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Natural Awakenings Chicago

Meditation: All the Benefits without All the Work?

May 28, 2013 11:49AM ● By Alana McGuire

Haven’t we all had that feeling? We face the enormous troubles of this world and wish we could wave a magic wand to make them all go away – forever! So we decide to start with ourselves. We try so many avenues - running, walking, swimming, dancing, painting, photography – anything that brings us fully into the present moment. We try going more exotic - Tai Chi, Qi Gung, this kind of yoga, that kind of yoga.

And then, of course, there’s meditation. Everyone has heard that meditation reduces stress, anxiety, blood pressure, and negative emotions. It’s good for the heart & soul. But how on earth do those people sit still for so long? And how do they manage to quiet the incessant chatter of the mind?

Researchers have found that brain activity begins to slow as a result of meditation. And in longterm meditators gamma-wave activity increased in the left frontal lobe, corresponding with feelings of causeless love and joy. [2, 3]

According to a March 2006 article in the Psychological Bulletin, brain activity begins to slow as a result of meditation. [1] Dr. Newburg from the University of Pennsylvania & Dr. Richard Davison of the University of Wisconsin found that in long-term meditators increased gamma-wave brain activity in the left frontal lobe corresponded with feelings of causeless love and joy. [2, 3]

Isn’t there an easier way?

That all sounds great. But isn’t there an easier way – for the mere mortals among us?

As it turns out, there is a relatively new phenomenon which has been the subject of recent research. No arduous postures or excruciating hours of silence are involved. Known variously as “Deeksha” or the “Oneness Blessing”, it began as a gentle touch on the crown of the head. A simple way to transfer many of the benefits of traditional meditation, via subtle electrical energy, or “grace” - without any effort required from the person receiving it. Preliminary studies by clinical psychologist Erik Hoffman of Copenhagen showed gamma wave activity increased in the brain’s frontal lobes, (the “joy center”), by as much as twenty times after only one minute of receiving the Oneness Blessing. [4, 5]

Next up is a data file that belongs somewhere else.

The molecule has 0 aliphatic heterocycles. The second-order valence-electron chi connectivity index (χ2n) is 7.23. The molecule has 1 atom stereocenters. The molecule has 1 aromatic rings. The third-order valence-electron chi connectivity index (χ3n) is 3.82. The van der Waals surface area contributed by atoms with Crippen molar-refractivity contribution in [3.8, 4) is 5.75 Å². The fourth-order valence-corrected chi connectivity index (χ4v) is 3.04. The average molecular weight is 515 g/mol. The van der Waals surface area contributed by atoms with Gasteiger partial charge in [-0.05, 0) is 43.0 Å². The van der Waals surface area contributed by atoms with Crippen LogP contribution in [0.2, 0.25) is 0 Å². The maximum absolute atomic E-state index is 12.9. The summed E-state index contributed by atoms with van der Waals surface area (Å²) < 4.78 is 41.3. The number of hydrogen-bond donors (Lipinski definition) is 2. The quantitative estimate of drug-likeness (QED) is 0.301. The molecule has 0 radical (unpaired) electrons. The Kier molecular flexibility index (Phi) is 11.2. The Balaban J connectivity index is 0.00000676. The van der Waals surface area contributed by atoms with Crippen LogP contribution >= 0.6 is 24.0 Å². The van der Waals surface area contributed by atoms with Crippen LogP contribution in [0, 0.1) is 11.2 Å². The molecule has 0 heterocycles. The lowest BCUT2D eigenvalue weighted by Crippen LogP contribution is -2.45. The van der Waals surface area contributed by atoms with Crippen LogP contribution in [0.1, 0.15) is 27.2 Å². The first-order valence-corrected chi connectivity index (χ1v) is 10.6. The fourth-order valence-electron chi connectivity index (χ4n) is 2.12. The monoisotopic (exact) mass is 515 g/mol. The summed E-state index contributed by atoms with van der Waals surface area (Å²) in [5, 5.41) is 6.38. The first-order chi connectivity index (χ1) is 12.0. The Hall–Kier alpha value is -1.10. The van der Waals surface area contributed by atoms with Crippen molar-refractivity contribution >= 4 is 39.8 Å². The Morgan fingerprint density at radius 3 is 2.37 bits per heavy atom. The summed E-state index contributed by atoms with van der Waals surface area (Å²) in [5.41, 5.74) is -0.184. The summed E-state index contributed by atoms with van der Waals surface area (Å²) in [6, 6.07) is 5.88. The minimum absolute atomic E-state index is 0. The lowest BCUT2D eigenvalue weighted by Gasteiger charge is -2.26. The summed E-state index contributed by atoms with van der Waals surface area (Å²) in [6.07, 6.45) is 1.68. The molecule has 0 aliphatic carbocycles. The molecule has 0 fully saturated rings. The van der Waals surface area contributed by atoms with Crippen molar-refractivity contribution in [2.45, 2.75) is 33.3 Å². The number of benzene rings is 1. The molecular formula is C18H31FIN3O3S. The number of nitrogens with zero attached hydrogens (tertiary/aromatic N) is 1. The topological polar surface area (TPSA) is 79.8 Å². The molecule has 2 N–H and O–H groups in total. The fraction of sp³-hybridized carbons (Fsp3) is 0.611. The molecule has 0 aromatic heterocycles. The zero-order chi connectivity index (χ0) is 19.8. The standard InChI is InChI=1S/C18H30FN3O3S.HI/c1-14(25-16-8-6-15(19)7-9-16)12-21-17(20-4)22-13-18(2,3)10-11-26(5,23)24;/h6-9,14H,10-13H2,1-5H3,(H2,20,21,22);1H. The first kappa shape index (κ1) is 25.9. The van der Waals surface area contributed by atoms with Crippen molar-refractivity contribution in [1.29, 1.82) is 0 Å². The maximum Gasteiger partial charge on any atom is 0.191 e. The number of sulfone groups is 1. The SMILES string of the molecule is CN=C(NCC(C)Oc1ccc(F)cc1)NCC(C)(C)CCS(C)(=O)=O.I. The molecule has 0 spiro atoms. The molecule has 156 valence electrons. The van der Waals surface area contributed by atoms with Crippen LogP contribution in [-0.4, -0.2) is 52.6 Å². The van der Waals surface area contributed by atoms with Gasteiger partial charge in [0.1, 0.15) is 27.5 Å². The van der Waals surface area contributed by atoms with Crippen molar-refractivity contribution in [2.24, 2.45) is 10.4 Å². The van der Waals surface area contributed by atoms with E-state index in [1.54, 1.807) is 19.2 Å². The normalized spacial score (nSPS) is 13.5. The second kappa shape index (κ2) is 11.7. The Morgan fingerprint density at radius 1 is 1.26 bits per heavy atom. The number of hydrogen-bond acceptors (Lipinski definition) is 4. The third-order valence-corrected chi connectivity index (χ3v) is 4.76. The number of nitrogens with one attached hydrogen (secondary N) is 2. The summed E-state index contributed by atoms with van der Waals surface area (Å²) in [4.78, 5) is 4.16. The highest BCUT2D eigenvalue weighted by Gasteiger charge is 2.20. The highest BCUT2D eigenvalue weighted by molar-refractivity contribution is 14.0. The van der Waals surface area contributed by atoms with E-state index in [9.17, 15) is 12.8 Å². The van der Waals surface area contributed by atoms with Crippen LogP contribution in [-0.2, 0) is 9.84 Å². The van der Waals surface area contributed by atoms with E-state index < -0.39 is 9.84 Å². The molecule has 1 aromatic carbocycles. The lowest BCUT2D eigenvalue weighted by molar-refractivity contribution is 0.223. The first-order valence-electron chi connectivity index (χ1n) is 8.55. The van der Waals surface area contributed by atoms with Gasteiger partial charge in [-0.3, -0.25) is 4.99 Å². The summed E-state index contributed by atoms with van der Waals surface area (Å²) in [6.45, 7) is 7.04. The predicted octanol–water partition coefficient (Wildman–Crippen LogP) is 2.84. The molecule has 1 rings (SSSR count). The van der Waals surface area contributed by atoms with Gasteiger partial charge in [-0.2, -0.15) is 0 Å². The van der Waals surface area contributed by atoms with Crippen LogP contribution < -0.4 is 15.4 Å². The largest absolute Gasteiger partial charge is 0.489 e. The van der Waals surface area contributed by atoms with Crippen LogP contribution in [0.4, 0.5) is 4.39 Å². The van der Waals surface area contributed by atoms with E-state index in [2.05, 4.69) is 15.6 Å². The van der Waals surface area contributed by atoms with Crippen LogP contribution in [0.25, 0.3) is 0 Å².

Like most of us, the originators of the Oneness Blessing want to end the world’s suffering, to heal humanity’s hurting heart and fill it with joy. Deeksha is their contribution to that magic wand we’ve all been wishing for. In their passion to hasten global healing, they continue to refine and simplify the delivery process of the deeksha energy.

The latest evolution is called the Oneness Meditation (aka OM). In this format, ordinary people who are experiencing inner joy on a permanent basis are initiated as Oneness Meditators. They go into high states of consciousness and act as a vehicle to transfer those states to others, often to large groups of people at a time. All the recipients have to do is look into the open eyes of the Oneness Meditator and “relax, be open, and receive”.

Hmm… that does sound pretty easy!

Oneness Meditation is happening around the clock around the globe, online and in person. If you would like to explore this phenomenon for yourself, you can experience the OM with 5 Oneness Meditators at the Bodhi Spiritual Center in Chicago on June 29th. In addition to the Oneness Meditation, the Mid-West Shift into Awakening will include talks by ordinary people who are now “permanently awakened”, i.e., living in a permanent state of inner awareness. You will have an opportunity to ask them questions about their experience.

Register at For more information, email Biana Mavasheva at [email protected] or visit

Alana McGuire is a writer, composer, and producer living in Southern California. She writes about the spiritual side of life as seen from an ordinary person’s point of view. She can be reached at [email protected].

©2013 Alana McGuire, All Rights Reserved

1. Cahn, Rael; John Polich (March 2006). “Meditation states and traits: EEG, ERP, and neuroimaging studies”. Psychological Bulletin 132 (2): 180–211. doi:10.1037/0033-2909.132.2.180. PMID 16536641. Retrieved 2012-03-03.

2. Awakening Into Oneness, by Arjuna Ardagh, pg. 53.


4. Awakening Into Oneness, by Arjuna Ardagh, pg. 53.